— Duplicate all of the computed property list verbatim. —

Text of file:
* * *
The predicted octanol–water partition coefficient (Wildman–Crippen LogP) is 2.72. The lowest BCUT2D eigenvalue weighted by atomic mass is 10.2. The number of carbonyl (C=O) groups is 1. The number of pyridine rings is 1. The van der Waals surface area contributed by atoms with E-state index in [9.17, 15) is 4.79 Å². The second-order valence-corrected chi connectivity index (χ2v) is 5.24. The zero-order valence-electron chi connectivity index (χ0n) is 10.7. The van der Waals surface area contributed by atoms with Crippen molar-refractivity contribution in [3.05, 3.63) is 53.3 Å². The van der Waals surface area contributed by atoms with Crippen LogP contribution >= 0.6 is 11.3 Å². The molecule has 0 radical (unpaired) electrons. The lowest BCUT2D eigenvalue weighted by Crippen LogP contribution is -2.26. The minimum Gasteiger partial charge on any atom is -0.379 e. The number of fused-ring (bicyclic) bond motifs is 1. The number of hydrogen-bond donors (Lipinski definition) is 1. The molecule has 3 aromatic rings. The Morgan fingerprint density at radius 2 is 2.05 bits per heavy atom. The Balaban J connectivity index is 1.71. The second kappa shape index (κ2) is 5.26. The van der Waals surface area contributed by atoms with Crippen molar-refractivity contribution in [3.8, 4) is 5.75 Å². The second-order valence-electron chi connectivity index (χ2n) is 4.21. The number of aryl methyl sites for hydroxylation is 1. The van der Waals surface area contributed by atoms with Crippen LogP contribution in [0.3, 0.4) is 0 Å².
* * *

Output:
The predicted octanol–water partition coefficient (Wildman–Crippen LogP) is 2.72. The lowest BCUT2D eigenvalue weighted by atomic mass is 10.2. The number of carbonyl (C=O) groups is 1. The number of pyridine rings is 1. The van der Waals surface area contributed by atoms with E-state index in [9.17, 15) is 4.79 Å². The second-order valence-corrected chi connectivity index (χ2v) is 5.24. The zero-order valence-electron chi connectivity index (χ0n) is 10.7. The van der Waals surface area contributed by atoms with Crippen molar-refractivity contribution in [3.05, 3.63) is 53.3 Å². The van der Waals surface area contributed by atoms with Crippen LogP contribution >= 0.6 is 11.3 Å². The molecule has 0 radical (unpaired) electrons. The lowest BCUT2D eigenvalue weighted by Crippen LogP contribution is -2.26. The minimum Gasteiger partial charge on any atom is -0.379 e. The number of fused-ring (bicyclic) bond motifs is 1. The number of hydrogen-bond donors (Lipinski definition) is 1. The molecule has 3 aromatic rings. The Morgan fingerprint density at radius 2 is 2.05 bits per heavy atom. The Balaban J connectivity index is 1.71. The second kappa shape index (κ2) is 5.26. The van der Waals surface area contributed by atoms with Crippen molar-refractivity contribution in [3.8, 4) is 5.75 Å². The second-order valence-electron chi connectivity index (χ2n) is 4.21. The number of aryl methyl sites for hydroxylation is 1. The van der Waals surface area contributed by atoms with Crippen LogP contribution in [0.3, 0.4) is 0 Å².